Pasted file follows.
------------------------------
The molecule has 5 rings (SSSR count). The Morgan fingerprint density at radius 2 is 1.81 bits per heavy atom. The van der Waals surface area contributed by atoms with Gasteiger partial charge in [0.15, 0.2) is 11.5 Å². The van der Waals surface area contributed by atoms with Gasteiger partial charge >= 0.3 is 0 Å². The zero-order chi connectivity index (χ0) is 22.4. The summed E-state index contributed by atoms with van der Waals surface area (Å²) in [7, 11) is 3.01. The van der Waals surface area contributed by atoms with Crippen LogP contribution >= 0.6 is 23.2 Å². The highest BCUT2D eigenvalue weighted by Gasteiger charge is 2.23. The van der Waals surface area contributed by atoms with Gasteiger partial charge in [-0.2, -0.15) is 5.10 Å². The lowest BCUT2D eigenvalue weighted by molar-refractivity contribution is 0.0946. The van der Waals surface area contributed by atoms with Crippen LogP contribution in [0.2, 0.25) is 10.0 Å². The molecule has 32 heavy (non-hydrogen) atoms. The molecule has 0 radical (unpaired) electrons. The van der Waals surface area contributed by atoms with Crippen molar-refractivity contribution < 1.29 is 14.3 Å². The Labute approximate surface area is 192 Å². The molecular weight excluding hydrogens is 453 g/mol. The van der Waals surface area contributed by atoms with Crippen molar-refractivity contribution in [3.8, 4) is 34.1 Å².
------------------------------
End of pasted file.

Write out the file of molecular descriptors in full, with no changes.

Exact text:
The molecule has 5 rings (SSSR count). The Morgan fingerprint density at radius 2 is 1.81 bits per heavy atom. The van der Waals surface area contributed by atoms with Gasteiger partial charge in [0.15, 0.2) is 11.5 Å². The van der Waals surface area contributed by atoms with Gasteiger partial charge >= 0.3 is 0 Å². The zero-order chi connectivity index (χ0) is 22.4. The summed E-state index contributed by atoms with van der Waals surface area (Å²) in [7, 11) is 3.01. The van der Waals surface area contributed by atoms with Crippen LogP contribution >= 0.6 is 23.2 Å². The highest BCUT2D eigenvalue weighted by Gasteiger charge is 2.23. The van der Waals surface area contributed by atoms with Gasteiger partial charge in [-0.2, -0.15) is 5.10 Å². The lowest BCUT2D eigenvalue weighted by molar-refractivity contribution is 0.0946. The van der Waals surface area contributed by atoms with Crippen LogP contribution in [0.2, 0.25) is 10.0 Å². The molecule has 32 heavy (non-hydrogen) atoms. The molecule has 0 radical (unpaired) electrons. The van der Waals surface area contributed by atoms with Crippen molar-refractivity contribution < 1.29 is 14.3 Å². The Labute approximate surface area is 192 Å². The molecular weight excluding hydrogens is 453 g/mol. The van der Waals surface area contributed by atoms with Crippen molar-refractivity contribution in [3.8, 4) is 34.1 Å².